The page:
Types of Character Conflict in Literature Slides & Task Cards

Rated 4.68 out of 5, based on 69 reviews
69 Ratings
Hey Natayle
Grade Levels
5th - 7th, Homeschool
Resource Type
Formats Included
  • Zip
  • Google Apps™
28 + Digital
Share this resource
Report this resource to TPT
Hey Natayle
Includes Google Apps™
The Teacher-Author indicated this resource includes assets from Google Workspace (e.g. docs, slides, etc.).

What educators are saying

Getting to see my kids up and walking around the classroom was the highlight of my week! Thank you so much for this engaging activity!
I used this to create a review game for students. The scenarios were helpful for students to apply what they learned about identifying conflict within a story.
Also included in
  1. Preparing your fiction unit has never been easier than with these elements of fiction mini-lessons. These lessons and activities on characters, setting, conflict, plot, theme, and point of view come with editable presentations and engaging and interactive activities. Teaching the story elements is a
    Price $17.98Original Price $26.21Save $8.23
  2. If coming up with thorough & engaging units for the four major genres of literature has ever made you feel frustrated, overwhelmed, or even unsure, I made this bundle of ELA mini units for you. This HUGE BUNDLE is your complete kit for teaching the elements of literature this year!CHECK OUT THE
    Price $74.99Original Price $112.62Save $37.63


If your students are ready to dive into the various types of character conflict in literature, do yourself a favor and check out this done-for-you lesson! You’ll receive an editable presentation for teaching, a student notetaker, and a kinesthetic task card activity. This all-in-one instructional resource will save you VALUABLE planning time when teaching about the types of conflict!

Check out the PREVIEW for more information on this product!

What types of literary conflict are taught in this lesson?

  • Internal vs. External Conflict
  • Character vs. Self
  • Character vs. Character
  • Character vs. Nature
  • Character vs. Society
  • Character vs. Technology
  • Character vs. Supernatural

However, only the first four types of conflict are reviewed in the task cards.

How can I use task cards?

✏️ You can use these task cards the traditional way by hanging them up around your room and having students travel around, reading and recording their answers. 

✏️ You can use them for a conflict sort as a station or group activity. Students read and sort the cards into conflict categories. 

✏️ You can use them Quiz-Quiz Trade style.

✏️ You can use them as an exit ticket where each student gets one card and has to identify the conflict and explain their answer.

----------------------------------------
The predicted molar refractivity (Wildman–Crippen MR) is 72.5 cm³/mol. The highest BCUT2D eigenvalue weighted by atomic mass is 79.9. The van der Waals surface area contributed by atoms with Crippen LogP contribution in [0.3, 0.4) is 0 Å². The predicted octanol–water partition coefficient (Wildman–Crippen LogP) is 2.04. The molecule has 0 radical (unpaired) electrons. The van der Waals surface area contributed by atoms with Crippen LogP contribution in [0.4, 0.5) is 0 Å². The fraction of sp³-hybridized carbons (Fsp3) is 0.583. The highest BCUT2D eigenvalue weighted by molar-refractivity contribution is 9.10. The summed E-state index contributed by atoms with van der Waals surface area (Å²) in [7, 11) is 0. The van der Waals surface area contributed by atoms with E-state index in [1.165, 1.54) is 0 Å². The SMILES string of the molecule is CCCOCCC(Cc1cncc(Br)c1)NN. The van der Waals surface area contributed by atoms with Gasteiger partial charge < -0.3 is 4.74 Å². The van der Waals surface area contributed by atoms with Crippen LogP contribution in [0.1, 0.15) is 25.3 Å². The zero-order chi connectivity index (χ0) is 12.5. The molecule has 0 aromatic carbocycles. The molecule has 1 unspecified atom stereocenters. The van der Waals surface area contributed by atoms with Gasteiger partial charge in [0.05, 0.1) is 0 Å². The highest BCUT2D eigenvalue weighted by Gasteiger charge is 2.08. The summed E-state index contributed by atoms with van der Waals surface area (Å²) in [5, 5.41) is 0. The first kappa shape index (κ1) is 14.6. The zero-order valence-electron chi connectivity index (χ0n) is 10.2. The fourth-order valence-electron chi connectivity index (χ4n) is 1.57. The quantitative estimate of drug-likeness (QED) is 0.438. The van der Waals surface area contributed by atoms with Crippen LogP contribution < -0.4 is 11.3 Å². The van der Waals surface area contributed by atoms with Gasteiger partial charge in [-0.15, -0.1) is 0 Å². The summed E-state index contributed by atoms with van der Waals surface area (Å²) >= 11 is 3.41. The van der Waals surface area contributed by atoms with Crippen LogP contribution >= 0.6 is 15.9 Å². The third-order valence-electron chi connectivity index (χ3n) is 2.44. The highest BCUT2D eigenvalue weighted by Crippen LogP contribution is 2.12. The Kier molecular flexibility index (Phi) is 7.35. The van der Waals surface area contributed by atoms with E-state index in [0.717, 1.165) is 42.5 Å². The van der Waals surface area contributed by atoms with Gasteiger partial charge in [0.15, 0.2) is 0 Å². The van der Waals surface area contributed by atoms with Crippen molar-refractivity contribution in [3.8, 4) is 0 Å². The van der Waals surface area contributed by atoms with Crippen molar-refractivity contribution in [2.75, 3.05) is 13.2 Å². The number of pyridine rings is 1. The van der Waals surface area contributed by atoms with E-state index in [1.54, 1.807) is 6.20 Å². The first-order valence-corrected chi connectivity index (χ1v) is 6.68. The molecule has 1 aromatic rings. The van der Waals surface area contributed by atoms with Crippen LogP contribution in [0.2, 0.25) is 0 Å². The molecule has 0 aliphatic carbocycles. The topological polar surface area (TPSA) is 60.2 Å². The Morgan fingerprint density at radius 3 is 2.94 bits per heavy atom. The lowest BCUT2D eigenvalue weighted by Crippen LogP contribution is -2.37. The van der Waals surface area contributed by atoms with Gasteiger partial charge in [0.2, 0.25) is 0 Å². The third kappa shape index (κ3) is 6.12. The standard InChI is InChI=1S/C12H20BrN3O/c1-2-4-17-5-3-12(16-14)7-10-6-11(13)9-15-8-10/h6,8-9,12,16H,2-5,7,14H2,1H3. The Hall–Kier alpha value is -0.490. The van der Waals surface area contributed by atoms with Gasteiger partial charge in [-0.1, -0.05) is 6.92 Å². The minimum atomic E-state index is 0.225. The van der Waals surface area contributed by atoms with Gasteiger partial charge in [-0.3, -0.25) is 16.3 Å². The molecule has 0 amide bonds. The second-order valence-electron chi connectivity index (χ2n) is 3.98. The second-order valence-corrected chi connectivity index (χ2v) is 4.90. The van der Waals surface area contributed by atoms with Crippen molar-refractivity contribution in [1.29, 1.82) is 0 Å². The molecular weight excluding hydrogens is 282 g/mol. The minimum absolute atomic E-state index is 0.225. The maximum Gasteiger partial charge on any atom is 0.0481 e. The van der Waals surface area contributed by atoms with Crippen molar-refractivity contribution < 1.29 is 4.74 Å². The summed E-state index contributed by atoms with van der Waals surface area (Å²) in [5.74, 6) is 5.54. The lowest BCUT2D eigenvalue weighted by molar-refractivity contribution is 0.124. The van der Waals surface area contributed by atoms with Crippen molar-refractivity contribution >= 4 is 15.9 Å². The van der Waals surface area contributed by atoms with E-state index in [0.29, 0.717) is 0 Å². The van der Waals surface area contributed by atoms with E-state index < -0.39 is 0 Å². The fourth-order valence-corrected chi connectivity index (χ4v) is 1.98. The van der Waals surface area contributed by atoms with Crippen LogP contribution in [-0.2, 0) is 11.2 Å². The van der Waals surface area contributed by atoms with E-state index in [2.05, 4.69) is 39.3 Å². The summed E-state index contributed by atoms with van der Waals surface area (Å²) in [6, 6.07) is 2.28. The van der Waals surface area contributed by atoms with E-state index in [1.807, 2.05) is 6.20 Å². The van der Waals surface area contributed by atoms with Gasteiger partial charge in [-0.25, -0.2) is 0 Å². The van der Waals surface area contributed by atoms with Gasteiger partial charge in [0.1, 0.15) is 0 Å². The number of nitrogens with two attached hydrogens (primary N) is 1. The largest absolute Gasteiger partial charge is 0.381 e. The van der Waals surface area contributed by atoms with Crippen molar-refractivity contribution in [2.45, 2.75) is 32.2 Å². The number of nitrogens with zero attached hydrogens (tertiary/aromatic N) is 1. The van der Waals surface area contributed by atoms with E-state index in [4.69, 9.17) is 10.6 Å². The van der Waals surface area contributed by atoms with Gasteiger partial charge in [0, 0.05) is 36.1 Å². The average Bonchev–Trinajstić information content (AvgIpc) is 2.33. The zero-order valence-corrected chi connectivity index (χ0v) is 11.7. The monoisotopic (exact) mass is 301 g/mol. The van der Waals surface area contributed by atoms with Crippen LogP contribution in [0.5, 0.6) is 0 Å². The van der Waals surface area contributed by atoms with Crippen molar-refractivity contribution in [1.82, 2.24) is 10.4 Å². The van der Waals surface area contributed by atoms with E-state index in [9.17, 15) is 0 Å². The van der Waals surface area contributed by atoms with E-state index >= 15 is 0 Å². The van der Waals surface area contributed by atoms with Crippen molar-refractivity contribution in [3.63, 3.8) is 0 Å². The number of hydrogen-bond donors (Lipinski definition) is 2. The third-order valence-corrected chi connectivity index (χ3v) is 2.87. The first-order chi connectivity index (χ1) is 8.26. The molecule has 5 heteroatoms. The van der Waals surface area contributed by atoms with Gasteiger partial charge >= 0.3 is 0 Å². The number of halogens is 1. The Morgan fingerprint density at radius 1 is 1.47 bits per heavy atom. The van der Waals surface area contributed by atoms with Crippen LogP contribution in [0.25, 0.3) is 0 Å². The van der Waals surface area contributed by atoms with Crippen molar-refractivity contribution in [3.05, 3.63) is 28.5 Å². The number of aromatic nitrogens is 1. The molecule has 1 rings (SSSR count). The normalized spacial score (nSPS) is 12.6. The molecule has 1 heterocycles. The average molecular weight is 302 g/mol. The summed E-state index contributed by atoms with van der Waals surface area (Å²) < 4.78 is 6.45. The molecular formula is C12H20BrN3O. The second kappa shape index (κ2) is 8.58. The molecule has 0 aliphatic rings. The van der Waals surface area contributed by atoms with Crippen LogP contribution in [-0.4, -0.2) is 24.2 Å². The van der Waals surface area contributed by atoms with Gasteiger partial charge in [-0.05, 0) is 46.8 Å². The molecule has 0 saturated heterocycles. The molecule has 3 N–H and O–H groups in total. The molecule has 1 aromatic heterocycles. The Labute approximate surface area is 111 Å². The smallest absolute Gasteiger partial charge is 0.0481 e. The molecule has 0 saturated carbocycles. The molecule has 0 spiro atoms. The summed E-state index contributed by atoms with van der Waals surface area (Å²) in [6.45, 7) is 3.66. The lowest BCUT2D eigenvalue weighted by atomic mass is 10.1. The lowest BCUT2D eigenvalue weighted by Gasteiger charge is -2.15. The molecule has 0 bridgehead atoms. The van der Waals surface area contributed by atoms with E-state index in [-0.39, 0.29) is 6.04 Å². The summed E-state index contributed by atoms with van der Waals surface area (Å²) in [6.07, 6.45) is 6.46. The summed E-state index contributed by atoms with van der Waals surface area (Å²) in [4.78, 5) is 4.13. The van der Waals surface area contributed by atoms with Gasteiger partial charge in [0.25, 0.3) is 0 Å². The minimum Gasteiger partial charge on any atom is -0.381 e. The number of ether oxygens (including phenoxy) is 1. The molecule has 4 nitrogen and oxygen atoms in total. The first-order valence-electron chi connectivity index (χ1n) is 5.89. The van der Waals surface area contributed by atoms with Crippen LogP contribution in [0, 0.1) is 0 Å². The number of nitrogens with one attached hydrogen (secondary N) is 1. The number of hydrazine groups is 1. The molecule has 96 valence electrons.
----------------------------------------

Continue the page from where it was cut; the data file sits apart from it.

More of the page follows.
The possibilities are endless!



⭐️⭐️⭐️⭐️⭐️ Amanda said, “Very satisfied with this resource to do mini lesson and activity about conflict. Placed cards around the room for students to read and discuss.”

⭐️⭐️⭐️⭐️⭐️ Magda said, “Getting to see my kids up and walking around the classroom was the highlight of my week! Thank you so much for this engaging activity!”

⭐️⭐️⭐️⭐️⭐️ Ericka said, “I really liked this resource as an introduction and then independent learning center for my students who are working on identifying different types of conflict.”


Supports Common Core Standards (CCSS):

RL.5.3, RL.5.10

RL.6.3, RL.6.10

RL.7.3, RL.7.6, RL.7.10


You might also like these other Elements of Fiction mini-lessons:

OR, ⭐️ Bundle & Save for a Discount ⭐️

Purchase the Elements of Fiction Bundleto get this activity plus the mini-lessons listed above! 

Have a question?

Please check out the Q & A section or email me at info@heynatayle.com. I'll get back to you within 24 hours.

Don't forget to leave feedback! I love to hear what my buyers say, how the product worked for them, and any feedback I can use to improve my product! (It also earns you points towards future TPT Purchases)

✔️ Follow me to be notified when I've posted new products. New products are always 50% off for the first 48 hours!

✔️ Subscribe to my NEWSLETTER for tips, ideas, and activities that make teaching middle school ELA feel engaging and purposeful.

Thanks so much,

Natayle Brown


Copyright © Hey Natayle.

Permission to copy for single classroom use only.

Please purchase additional licenses if you intend to share this product.

Total Pages
28 + Digital
Answer Key
Teaching Duration
45 minutes
Report this resource to TPT
Reported resources will be reviewed by our team. Report this resource to let us know if this resource violates TPT’s content guidelines.


to see state-specific standards (only available in the US).
Describe how a particular story’s or drama’s plot unfolds in a series of episodes as well as how the characters respond or change as the plot moves toward a resolution.
By the end of the year, read and comprehend literature, including stories, dramas, and poems, in the grades 6–8 text complexity band proficiently, with scaffolding as needed at the high end of the range.


Questions & Answers


TPT empowers educators to teach at their best.

More About Us

Keep in Touch!

Sign Up